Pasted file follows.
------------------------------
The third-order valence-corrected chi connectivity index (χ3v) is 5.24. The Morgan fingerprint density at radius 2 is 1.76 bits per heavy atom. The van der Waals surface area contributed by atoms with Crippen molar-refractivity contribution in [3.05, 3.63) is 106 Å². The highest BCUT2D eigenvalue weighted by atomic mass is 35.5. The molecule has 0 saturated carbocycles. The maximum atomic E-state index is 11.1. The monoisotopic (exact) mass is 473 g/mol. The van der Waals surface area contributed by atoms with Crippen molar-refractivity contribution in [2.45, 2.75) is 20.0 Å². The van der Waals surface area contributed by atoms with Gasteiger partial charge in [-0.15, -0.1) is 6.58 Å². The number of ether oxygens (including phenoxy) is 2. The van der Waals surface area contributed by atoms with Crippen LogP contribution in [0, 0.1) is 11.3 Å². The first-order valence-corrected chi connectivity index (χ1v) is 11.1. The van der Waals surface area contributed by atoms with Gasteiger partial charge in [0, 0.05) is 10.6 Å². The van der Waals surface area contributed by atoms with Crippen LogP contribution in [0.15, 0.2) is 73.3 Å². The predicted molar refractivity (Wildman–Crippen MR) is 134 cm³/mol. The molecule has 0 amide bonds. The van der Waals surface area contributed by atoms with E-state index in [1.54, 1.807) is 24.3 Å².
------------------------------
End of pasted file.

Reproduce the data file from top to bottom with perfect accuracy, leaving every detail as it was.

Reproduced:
The third-order valence-corrected chi connectivity index (χ3v) is 5.24. The Morgan fingerprint density at radius 2 is 1.76 bits per heavy atom. The van der Waals surface area contributed by atoms with Crippen molar-refractivity contribution in [3.05, 3.63) is 106 Å². The highest BCUT2D eigenvalue weighted by atomic mass is 35.5. The molecule has 0 saturated carbocycles. The maximum atomic E-state index is 11.1. The monoisotopic (exact) mass is 473 g/mol. The van der Waals surface area contributed by atoms with Crippen molar-refractivity contribution in [2.45, 2.75) is 20.0 Å². The van der Waals surface area contributed by atoms with Gasteiger partial charge in [-0.15, -0.1) is 6.58 Å². The number of ether oxygens (including phenoxy) is 2. The van der Waals surface area contributed by atoms with Crippen LogP contribution in [0, 0.1) is 11.3 Å². The first-order valence-corrected chi connectivity index (χ1v) is 11.1. The van der Waals surface area contributed by atoms with Gasteiger partial charge in [0, 0.05) is 10.6 Å². The van der Waals surface area contributed by atoms with Crippen LogP contribution in [0.15, 0.2) is 73.3 Å². The predicted molar refractivity (Wildman–Crippen MR) is 134 cm³/mol. The molecule has 0 amide bonds. The van der Waals surface area contributed by atoms with E-state index in [1.54, 1.807) is 24.3 Å².